Speaking of planning encounters–nowhere is this next point more prevalent than in encounter design. 4th Edition is so much easier to use than 3rd. Not necessarily less complex, or that it has less depth, just that it understands that you don’t need certain things to make an encounter work. In 3.x, genning up an encounter might seem like it’s just picking out monsters from the Monster Manual–but then layer in advancing monsters, or trying to have characters fight villains with classes and I hope you didn’t have anything better to do for the next six hours.
Even if the only thing that you ever did for your encounters was to pick out preset groups of monsters–do you know the intricacies of every little rule in 3.x? Do you know what it means when it says that a monster has Spring Attack in its list of feats? Okay, but what about monkey grip, or improved trip?
4th Edition took that clutter of rules and distilled them down. Monsters became a little more modular, similar to characters but built on a slightly different engine. This comes back to that design shift I mentioned earlier. It feels like the rules stopped representing painstakingly modeled creatures and more like they started acknowledging the exigency of the gaming table.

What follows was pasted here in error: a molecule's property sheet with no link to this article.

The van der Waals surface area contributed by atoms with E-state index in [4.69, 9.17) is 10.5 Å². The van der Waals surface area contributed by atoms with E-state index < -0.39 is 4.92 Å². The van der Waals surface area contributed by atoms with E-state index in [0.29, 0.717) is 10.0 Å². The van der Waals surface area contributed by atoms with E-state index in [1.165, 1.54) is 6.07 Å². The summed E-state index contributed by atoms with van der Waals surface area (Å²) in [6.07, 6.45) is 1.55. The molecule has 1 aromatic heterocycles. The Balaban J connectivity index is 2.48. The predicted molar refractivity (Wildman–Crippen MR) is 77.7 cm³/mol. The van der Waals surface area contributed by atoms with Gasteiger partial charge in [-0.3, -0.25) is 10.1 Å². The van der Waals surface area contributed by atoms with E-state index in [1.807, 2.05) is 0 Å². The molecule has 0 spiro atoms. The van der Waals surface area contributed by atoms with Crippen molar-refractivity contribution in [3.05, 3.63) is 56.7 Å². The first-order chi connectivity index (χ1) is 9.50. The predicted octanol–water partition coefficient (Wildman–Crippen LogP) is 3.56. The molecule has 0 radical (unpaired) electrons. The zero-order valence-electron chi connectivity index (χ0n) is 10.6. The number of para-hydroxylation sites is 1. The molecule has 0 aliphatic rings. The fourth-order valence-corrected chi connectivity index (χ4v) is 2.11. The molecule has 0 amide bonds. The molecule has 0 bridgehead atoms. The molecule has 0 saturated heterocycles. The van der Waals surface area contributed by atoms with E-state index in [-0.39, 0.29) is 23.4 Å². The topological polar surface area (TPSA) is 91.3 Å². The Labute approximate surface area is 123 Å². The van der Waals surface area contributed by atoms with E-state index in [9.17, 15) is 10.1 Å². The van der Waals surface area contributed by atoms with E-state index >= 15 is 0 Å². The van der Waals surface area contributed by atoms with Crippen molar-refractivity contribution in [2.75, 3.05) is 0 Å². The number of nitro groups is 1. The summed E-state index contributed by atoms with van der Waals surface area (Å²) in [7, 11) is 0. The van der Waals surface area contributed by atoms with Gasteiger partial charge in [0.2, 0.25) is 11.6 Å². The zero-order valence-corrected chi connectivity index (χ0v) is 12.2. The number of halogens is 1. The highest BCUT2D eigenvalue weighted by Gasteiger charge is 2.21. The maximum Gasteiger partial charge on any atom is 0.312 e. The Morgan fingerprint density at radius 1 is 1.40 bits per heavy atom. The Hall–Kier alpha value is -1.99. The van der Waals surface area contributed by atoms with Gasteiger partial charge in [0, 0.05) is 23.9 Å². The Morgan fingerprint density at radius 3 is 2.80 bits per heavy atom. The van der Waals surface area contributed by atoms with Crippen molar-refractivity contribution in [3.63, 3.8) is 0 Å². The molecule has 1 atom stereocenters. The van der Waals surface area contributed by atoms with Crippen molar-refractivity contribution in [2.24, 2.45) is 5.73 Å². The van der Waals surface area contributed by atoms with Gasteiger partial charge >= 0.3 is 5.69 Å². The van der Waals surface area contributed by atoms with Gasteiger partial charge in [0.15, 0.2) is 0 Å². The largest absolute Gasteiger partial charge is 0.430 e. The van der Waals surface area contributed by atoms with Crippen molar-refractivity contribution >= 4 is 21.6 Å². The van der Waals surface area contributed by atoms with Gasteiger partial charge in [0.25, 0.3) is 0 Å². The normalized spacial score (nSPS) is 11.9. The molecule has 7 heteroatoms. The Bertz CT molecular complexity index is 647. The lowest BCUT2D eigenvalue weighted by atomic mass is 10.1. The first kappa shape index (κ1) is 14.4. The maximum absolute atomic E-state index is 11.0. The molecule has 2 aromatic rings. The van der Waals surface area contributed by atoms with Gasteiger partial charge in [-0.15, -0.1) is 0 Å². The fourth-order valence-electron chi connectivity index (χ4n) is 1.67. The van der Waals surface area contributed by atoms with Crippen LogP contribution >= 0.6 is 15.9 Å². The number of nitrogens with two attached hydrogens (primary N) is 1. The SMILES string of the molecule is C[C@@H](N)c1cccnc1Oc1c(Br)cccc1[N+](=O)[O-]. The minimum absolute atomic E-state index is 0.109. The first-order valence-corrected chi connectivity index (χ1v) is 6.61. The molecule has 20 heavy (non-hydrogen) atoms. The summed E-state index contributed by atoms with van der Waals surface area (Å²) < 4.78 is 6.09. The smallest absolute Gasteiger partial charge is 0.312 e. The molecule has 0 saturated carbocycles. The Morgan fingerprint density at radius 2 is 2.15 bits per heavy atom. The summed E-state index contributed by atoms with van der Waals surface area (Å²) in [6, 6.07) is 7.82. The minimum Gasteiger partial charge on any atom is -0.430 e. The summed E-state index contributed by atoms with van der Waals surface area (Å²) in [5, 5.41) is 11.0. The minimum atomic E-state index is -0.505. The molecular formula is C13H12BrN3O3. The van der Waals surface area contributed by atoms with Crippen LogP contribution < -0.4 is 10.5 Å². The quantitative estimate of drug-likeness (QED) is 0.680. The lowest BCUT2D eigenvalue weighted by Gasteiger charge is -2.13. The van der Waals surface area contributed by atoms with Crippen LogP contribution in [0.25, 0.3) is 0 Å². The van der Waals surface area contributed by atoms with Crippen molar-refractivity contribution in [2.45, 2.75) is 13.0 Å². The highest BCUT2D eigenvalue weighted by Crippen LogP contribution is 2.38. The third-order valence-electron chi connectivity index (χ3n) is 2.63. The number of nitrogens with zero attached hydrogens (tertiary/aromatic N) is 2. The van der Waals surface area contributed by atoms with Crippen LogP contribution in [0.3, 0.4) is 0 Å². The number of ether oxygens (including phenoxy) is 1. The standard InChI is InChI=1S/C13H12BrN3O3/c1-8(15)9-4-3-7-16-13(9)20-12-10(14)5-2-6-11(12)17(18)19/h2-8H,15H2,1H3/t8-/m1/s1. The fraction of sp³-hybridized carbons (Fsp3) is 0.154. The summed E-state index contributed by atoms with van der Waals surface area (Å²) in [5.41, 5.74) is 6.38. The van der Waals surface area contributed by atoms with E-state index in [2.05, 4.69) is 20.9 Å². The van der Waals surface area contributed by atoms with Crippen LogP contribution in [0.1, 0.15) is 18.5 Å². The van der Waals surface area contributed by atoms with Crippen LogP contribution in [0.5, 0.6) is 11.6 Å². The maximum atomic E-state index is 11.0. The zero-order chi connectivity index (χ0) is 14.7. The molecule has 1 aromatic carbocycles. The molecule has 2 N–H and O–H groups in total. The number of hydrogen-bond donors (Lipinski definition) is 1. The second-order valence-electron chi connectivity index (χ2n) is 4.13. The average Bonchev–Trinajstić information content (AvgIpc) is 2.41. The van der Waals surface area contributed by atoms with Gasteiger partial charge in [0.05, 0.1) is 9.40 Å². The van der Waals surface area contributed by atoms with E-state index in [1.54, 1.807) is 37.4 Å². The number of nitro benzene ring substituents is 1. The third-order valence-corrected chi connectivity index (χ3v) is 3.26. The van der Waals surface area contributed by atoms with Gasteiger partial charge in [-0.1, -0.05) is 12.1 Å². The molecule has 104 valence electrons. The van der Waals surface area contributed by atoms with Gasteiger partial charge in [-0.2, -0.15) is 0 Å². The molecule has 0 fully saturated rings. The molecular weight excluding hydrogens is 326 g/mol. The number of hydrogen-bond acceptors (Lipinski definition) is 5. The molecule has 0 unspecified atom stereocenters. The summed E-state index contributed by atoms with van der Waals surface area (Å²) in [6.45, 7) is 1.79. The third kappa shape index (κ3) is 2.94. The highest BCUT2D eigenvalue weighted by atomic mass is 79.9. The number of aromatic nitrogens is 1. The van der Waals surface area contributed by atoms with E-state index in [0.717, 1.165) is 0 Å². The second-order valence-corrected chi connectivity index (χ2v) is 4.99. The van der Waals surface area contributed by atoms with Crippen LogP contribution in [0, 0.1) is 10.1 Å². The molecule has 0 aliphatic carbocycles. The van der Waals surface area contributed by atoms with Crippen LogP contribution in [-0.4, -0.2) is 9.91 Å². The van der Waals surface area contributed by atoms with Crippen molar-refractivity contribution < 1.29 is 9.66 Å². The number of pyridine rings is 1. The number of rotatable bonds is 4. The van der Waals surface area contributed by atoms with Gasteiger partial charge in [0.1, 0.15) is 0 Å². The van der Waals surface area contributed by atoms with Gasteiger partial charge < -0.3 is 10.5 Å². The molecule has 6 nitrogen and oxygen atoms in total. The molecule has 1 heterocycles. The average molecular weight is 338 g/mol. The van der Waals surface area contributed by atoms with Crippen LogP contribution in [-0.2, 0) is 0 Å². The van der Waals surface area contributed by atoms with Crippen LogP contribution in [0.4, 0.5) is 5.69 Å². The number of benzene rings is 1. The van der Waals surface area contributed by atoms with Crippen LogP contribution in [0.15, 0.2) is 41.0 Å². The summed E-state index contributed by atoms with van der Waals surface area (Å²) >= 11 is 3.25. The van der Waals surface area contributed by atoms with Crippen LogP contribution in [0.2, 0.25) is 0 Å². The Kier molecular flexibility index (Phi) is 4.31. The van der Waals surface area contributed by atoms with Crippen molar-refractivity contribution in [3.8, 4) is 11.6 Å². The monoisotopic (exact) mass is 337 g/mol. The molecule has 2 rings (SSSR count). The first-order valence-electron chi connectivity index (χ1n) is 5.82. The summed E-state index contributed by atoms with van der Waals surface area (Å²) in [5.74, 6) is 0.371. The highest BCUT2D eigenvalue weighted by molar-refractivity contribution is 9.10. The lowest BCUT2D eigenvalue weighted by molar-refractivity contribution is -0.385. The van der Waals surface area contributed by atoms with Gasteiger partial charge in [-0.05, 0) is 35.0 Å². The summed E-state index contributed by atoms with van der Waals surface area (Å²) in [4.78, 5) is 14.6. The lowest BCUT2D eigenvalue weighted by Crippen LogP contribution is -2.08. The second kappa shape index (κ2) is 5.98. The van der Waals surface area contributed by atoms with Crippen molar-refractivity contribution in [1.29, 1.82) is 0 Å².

Pictured: acknowledging the exigency of a gaming table…
It’s why you saw tips like, “use more than one monster.” Or why elite and solo monsters existed in the first place–they were a good way, (in theory) for the GM to quickly and easily judge, “okay this monster is a good threat to my party.” Same thing for figuring out how to develop your character–at least at first. Once the later books came out there were too many powers and magic items (and not enough good ones) but that does bring me to our next point.